I am thinking of the classical definition of cities, so one way of determine some settlement as the city is based on the sector of the economy that prevails. Size doesn’t matter; some places with very few inhabitants can be cities.
In China or India the definition is completely different; every country has its own set of criteria for the “city.” So when you pour all these different definitions into the UN data tables, it’s fully chaotic—really quite a shocking empirical mess for an international organization that wields such widespread influence over public discourse about cities.
We also have to raise the question: what are the forms of dispossession and displacement in the so-called “countryside” that are contributing to the mass migration to the cities which is celebrated not only by the UN but by policy makers, local boosterists and developers, and mainstream economic and social commentators all over the world? In other words, why is it not possible for many people to live in a sustainable way outside of these big cities, the mega-cities of the global South for example? What’s actually happening in the larger territorial landscapes, whether in the former socialist world or in the industrial capitalist world or in the global South, that is causing this massive displacement of the people from the rural areas into the big cities? That question has got to be posed as an urgent and fundamental political question—otherwise we are simply taking for granted that the so-called rural-to-urban transition is necessary, irreversible, ecological and good.
These are dangerous and misleading assumptions. Is it really beneficial for society or the environment or democracy, for political life, for social life, that more and more people move to the giant megacities, whose infrastructures are radically inadequate to the demands being placed upon them? Is this really what people would choose if there were sustainable forms of employment and social reproduction, access to the land, to food, to secure conditions of life, and indeed public infrastructures of urbanism, outside the massive cities where so much of employment, housing and basic living conditions are highly precarious?
Do you have any findings what goes on in the depopulated areas?
Well, there are different forms of restructuring and changes in conditions of land ownership in different zones of the world economy that are contributing to these urbanization processes. So the first claim I would make is that, instead of just assuming that there is a natural, irreversible move from the countryside to the city, we have to look at particular policies, institutions, property relations and power hierarchies that are contributing to this mass migration in different zones of the world economy. In South Asia, the answer might be different than it is in China, and the answer in those zones is surely different than it is in the former socialist world of Eastern Europe or in the former Soviet Union. I think that it’s closely tied to the ongoing, increasingly intensive and extensive enclosure of land, to the reorganization of property relations, which have made it increasingly difficult for people to survive in the erstwhile rural zones. There are different forms of enclosure and land grabbing happening in Africa and in parts of Latin America that are undermining many forms of small-scale farming and agriculture, but then again, it’s very difficult to generalize across territories or continents. We have to look at these questions in different contexts, rather than just assuming that there is a natural, necessary trend to move from the countryside to the city. Both sides of this dualism are being transformed through urbanization processes, and they are mediated through (increasingly market-oriented) political institutions, the reorganization of land ownership and land use, and often speculative, transnational corporate investment strategies—there is nothing natural or necessary about what’s happening here.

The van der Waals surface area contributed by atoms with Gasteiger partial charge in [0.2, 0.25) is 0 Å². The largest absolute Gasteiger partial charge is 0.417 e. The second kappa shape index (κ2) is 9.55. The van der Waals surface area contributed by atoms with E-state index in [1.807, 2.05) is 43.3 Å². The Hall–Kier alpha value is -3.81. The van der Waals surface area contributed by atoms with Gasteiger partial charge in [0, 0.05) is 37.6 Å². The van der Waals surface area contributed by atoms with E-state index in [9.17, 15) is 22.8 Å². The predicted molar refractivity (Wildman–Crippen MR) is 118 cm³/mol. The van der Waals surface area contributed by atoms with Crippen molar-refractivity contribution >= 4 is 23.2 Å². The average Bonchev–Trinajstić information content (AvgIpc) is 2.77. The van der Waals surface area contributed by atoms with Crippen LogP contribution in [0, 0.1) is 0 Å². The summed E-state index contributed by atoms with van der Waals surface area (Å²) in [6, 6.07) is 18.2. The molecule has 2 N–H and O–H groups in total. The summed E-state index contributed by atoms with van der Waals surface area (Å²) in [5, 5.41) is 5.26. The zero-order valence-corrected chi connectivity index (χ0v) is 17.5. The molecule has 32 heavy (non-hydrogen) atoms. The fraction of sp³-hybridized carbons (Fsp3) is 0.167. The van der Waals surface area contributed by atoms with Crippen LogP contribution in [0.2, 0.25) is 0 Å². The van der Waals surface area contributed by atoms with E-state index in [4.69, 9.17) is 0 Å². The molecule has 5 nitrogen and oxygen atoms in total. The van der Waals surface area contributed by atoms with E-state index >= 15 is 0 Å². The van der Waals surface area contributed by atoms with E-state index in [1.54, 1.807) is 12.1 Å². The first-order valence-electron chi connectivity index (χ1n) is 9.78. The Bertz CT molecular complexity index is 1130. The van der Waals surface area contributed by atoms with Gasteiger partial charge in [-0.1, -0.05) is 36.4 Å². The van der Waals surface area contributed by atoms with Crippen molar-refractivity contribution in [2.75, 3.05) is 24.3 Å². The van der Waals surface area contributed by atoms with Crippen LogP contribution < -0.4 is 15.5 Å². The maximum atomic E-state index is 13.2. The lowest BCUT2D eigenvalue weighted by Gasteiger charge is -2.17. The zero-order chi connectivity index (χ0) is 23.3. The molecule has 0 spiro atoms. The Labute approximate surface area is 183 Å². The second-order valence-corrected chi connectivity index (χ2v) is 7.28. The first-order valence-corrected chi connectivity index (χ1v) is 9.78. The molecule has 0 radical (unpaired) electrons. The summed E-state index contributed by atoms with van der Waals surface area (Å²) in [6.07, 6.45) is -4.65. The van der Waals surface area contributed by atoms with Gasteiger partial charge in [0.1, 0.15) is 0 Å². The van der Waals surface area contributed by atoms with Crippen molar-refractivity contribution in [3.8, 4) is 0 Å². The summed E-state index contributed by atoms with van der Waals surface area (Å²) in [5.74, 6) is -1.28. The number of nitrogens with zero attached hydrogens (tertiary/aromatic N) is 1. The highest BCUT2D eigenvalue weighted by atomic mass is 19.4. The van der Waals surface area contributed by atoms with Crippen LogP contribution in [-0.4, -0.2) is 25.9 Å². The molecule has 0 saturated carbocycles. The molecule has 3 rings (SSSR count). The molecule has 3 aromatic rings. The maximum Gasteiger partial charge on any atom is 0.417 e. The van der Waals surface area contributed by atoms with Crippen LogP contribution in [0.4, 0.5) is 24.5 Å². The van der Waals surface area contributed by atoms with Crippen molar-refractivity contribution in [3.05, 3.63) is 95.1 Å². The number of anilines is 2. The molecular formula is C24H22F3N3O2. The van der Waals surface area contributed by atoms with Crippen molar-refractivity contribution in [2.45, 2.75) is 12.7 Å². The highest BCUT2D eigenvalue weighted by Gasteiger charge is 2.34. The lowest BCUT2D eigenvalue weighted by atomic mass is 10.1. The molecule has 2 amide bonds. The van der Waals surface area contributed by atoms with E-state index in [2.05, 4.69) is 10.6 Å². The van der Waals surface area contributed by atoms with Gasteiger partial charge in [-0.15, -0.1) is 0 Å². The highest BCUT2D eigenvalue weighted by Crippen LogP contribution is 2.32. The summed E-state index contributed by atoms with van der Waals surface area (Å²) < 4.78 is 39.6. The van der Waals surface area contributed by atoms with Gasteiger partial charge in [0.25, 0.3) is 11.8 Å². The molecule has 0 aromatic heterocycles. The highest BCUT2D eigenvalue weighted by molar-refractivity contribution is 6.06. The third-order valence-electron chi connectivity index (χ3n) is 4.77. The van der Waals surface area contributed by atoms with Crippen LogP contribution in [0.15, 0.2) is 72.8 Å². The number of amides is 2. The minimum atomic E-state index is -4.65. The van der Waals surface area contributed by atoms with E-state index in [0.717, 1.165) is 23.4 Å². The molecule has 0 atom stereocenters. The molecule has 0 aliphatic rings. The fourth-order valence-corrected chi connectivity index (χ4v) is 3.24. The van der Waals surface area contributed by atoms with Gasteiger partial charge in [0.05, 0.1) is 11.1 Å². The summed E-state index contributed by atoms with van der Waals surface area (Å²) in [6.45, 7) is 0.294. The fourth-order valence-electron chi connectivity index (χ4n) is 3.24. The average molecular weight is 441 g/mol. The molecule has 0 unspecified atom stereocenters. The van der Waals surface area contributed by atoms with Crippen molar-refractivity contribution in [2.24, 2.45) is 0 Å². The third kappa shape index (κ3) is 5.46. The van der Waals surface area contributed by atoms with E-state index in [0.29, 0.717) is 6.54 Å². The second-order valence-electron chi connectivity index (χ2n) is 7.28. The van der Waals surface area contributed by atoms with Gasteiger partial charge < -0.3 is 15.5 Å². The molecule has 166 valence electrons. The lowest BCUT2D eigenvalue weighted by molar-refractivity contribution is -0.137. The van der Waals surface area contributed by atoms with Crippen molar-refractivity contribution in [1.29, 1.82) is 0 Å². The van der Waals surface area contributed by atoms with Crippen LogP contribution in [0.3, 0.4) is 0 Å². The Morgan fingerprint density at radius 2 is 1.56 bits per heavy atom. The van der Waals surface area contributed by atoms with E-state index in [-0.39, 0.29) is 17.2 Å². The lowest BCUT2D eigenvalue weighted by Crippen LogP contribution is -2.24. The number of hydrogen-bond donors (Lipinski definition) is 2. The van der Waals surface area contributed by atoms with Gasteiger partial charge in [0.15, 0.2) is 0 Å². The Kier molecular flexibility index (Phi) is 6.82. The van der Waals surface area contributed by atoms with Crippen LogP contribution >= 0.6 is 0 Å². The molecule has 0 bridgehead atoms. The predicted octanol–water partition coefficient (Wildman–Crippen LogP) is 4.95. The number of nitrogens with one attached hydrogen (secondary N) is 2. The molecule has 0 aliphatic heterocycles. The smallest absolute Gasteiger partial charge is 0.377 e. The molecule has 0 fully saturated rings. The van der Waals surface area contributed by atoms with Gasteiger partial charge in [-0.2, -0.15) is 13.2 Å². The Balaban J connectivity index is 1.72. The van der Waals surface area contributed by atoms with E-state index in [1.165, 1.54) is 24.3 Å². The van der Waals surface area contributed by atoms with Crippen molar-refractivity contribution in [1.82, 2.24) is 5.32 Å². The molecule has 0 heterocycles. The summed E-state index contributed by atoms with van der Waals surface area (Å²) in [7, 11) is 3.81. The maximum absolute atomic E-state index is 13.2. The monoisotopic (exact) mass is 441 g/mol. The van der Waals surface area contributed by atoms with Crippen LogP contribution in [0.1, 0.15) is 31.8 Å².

Still, we would have to have some sort of common frame because all these processes can be reduced to one thing – they are unsustainable. And for example, if European Union perceives a country like Croatia like a large European tourist resort, exclusive policies make no sense. One state or region can not make their own decisions, disregarding larger or global policies.
Exactly. I think it’s a plausible hypothesis that these transformations are connected to the large-scale strategies of transnational corporations which are trying to instrumentalize land, territory and resources to maximize profits, often through the use of quite speculative financial instruments that put the future of entire territories at risk. In the process, they are displacing people from established ways of living and from access to the commons, from the resources they need to survive outside of commodity relations, the wage relation. But how does that play out? In other words, what are the specific strategies of the corporations, how do state institutions mediate these accumulation strategies, what is the role of financial speculation in the reorganization of land-use systems and territorial organization – these and many other questions have to be posed in the relation to particular places and regions.
Who is to mediate these strategies between corporations and the citizens – local governments, municipalities … ? Who is to control these processes?
It’s a political question, it plays out in different ways in different countries. There’s a lot of resistance in different parts of the world to these strategies of territorial enclosure, hypercommodification and financialization. Capitalist corporations cannot simply impose their will without a political structure that enables them to do that, nor can they pursue their accumulation strategies without ideologies that justify, legitimate or naturalize their activities.
However, to the degree that political systems are democratically controlled at any spatial scale, there is a possibility to use governmental regulation to protect people from the processes of commodification and accumulation by dispossession that are now being intensified around the world. And of course the realm of ideology is essential—we have plenty of evidence that privatization is disastrous—both socially polarizing and environmentally regressive. We also have plenty of counter-ideologies that emphasize the benefits of collective management and popular democratic control over social resources: they remain as relevant as ever in this supposedly “post-socialist” epoch. So, it’s ultimately a political question.